Save a Cow, Eat a Carrot? New U.S. Dietary Guidelines May Recommend Limiting Red Meat Consumption

Every five years the Dietary Guidelines for Americans is reviewed, updated and re-published, an endeavour involving collaboration between the U.S. Department of Health and Human Services and the U.S. Department of Agriculture. This year, those guidelines might recommend Americans change their diets for the sake of sustainability.

The 2015 Dietary Guidelines Advisory Committee held its final meeting on December 15, 2014, where, according to the National Cattlemen’s Beef Association (NCBA), they “made clear their intention to remove lean beef and reduce red meat consumption from healthful dietary patterns.”

According to a presentation at the meeting, “A dietary pattern higher in plant-based foods, such as vegetables, fruits, whole grains, legumes, nuts, and seeds, and lower in animal-based foods, is more health promoting and is associated with lesser environmental impact than is the current average U.S. diet.”

The change in guidelines is vastly opposed by many in the meat industries.

“Despite a large body of strong and consistent evidence supporting lean beef’s role in healthy diets, the Dietary Guidelines Advisory Committee appears to be out of touch with today’s lean meat supply in the retail counter and the 30+ years of nutrition advice showcasing benefits of lean beef,” countered Richard Thorpe, a Texas medical doctor and cattle producer, in an NCBA release. “I am deeply disappointed that the Committee missed this opportunity to positively influence the American diet by blatantly disregarding sound science and removing lean beef from a healthful dietary pattern.

Comments from Chuck Conner, president and CEO of the National Council of Farmer Cooperatives respond to the Committee’s efforts to address sustainability.

“While NCFC sees real value in promoting sustainable practices, we feel the DGA is not the appropriate median to discuss such practices,” Conner wrote. “Consumers have enough to take into account when trying to maintain a healthy and balanced diet. Including environmental factors will only add confusion and distract from the fundamental purpose of the Guidelines. Additionally, there is no research which shows that sustainably produced products offer greater nutritional benefits than those produced conventionally. Furthermore, the expertise of the Advisory Committee is in nutrition and it should maintain its focus within that area.”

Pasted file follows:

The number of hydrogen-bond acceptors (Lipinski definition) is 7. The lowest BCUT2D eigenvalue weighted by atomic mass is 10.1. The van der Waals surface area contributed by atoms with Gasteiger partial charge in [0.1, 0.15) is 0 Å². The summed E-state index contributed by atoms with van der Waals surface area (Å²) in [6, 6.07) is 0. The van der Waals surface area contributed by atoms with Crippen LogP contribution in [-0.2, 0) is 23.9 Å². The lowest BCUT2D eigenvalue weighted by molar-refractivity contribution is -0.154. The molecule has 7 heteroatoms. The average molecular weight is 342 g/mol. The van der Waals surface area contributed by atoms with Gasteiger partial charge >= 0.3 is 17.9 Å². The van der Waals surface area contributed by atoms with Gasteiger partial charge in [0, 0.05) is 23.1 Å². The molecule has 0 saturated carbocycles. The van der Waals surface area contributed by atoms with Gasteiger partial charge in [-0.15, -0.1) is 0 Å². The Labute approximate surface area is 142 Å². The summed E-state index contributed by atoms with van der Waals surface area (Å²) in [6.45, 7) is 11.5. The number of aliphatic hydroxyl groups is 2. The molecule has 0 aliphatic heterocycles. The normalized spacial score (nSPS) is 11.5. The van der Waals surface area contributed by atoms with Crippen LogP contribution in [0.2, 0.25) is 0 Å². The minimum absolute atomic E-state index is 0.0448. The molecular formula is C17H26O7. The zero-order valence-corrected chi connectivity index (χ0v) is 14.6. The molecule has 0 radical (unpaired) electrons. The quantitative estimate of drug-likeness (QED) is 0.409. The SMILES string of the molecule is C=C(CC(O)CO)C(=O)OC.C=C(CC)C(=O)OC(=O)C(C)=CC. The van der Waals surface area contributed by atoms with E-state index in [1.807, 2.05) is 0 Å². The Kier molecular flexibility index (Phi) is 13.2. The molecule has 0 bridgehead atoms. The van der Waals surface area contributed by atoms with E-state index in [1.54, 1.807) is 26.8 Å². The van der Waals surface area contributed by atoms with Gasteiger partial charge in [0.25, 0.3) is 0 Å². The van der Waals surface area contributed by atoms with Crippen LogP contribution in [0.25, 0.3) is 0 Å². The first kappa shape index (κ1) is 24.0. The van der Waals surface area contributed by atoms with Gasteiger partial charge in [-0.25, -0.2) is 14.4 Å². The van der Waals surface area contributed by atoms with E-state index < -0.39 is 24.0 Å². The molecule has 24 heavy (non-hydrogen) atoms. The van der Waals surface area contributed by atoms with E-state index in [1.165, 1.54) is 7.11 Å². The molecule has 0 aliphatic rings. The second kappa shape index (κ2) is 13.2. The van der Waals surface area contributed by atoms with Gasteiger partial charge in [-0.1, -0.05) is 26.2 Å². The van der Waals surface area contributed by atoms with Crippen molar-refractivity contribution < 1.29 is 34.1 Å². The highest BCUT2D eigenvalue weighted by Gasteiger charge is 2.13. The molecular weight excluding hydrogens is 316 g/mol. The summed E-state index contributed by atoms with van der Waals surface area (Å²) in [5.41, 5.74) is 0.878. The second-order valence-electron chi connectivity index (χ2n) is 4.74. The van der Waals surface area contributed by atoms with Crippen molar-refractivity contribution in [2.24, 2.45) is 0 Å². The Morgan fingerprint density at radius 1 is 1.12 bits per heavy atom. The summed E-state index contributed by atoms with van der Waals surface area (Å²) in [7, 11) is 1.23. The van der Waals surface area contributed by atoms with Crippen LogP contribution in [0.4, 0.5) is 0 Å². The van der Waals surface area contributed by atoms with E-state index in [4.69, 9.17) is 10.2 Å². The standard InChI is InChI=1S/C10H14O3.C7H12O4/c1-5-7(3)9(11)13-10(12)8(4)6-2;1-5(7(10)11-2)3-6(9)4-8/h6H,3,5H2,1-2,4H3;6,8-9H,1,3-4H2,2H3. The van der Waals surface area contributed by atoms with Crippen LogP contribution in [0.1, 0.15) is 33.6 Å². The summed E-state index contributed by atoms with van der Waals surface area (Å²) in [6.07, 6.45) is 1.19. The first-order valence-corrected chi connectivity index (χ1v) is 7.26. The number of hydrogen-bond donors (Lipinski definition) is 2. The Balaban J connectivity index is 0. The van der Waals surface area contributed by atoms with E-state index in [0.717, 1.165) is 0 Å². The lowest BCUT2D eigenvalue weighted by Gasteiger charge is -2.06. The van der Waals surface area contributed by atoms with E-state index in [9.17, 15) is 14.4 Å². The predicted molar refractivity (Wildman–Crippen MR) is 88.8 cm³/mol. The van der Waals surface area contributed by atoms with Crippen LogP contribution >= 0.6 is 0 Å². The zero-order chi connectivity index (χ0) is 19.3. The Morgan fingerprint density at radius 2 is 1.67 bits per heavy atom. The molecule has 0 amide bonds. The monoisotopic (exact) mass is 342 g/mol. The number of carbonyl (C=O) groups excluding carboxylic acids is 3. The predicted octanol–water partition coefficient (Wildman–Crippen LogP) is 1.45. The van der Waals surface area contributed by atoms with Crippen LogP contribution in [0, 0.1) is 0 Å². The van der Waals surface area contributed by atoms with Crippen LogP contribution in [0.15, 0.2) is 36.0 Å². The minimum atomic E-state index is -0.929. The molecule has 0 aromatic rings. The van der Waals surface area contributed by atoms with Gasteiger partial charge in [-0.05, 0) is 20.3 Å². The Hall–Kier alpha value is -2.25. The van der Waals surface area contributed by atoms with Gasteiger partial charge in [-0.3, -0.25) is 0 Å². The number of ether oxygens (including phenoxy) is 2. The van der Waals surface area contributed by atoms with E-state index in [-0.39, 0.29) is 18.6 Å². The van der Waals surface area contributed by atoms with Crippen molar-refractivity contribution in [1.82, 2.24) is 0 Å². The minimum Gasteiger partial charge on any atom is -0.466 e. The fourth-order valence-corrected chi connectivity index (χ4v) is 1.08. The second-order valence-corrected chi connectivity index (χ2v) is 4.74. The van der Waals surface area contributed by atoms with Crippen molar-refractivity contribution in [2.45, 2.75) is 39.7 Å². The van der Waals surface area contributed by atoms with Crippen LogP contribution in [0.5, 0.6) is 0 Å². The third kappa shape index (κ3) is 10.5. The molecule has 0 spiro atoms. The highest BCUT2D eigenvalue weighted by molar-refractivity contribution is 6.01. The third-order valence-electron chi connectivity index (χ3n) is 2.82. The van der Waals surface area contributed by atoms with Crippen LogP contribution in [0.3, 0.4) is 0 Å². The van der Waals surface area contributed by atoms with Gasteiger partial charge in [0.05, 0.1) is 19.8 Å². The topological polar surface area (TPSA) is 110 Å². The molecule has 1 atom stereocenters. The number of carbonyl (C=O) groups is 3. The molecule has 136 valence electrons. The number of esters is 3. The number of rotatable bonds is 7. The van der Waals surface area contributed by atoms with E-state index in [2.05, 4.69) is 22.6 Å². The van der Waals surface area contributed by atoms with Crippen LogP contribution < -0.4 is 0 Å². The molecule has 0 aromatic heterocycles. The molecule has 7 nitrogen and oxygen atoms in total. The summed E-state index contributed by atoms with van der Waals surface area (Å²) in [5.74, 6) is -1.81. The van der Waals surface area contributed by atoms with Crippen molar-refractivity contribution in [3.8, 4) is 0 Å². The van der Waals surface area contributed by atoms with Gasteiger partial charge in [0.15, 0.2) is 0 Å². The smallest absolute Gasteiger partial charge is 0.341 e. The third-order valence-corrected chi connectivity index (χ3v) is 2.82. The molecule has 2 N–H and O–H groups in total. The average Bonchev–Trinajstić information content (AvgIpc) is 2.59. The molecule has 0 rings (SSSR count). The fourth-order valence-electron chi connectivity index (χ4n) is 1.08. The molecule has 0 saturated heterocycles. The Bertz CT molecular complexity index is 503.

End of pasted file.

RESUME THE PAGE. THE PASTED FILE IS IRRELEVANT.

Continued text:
On December 30, 2014, public comments to the 2015 DGAC closed, though they’re still available to read.

Replacing the food pyramid with a plate was fantastic, but it is not enough. You must recommend a sustainable diet with drastically reduced meat and dairy consumption. The public, and indeed the planet, relies on your suggestions. Please inform Americans that the current quantities of animal products we are consuming are killing us and our world.
-Anonymous, Comment ID #958

Meat and poultry are an integral part of the American diet and the DGAC’s failure to recognize the role of lean meat as a component of a healthy eating pattern is concerning and ill considered. Indeed, the Committee’s last minute, back room decision to omit “lean meats” in a healthy pattern because of the purported absence of a definition of “lean meat” calls the Committee’s final recommendation into serious doubt. It also reflects either an astonishing lack of awareness of the scientific evidence or a callous disregard of that evidence, again calling into question the entirety of the recommendations submitted by the DGAC to the agencies…
-Anonymous, Comment ID #970

Recommended quantity and frequency of consumption of meat and dairy products should be decreased. Numerous studies show a dose response relationship between consumption of meat and dairy and risk of developing cancer, obesity, heart disease, and diabetes. Current levels of consumption are also environmentally unsustainable. Meat and dairy production are the nation’s second largest source of methane emissions. The global warming potential of methane over the next 20 years, a critical time period to meet US GHG reduction goals, is 72 times greater than CO2. The projected public health impacts of failure to substantially reduce emissions are well documented.
– Anonymous, Comment ID #967

The Committee’s report will soon be submitted to the Secretaries of the Departments of Health and Human Services and Agriculture. It will then be available via the Federal Register, along with another public comment period and the date of a public meeting.

The HHS and USDA are expected to publish and release the updated Dietary Guidelines for Americans this fall.

For more information: Listen to the red meat discussion in the 7th DGAC meeting, which starts at about 164.00.

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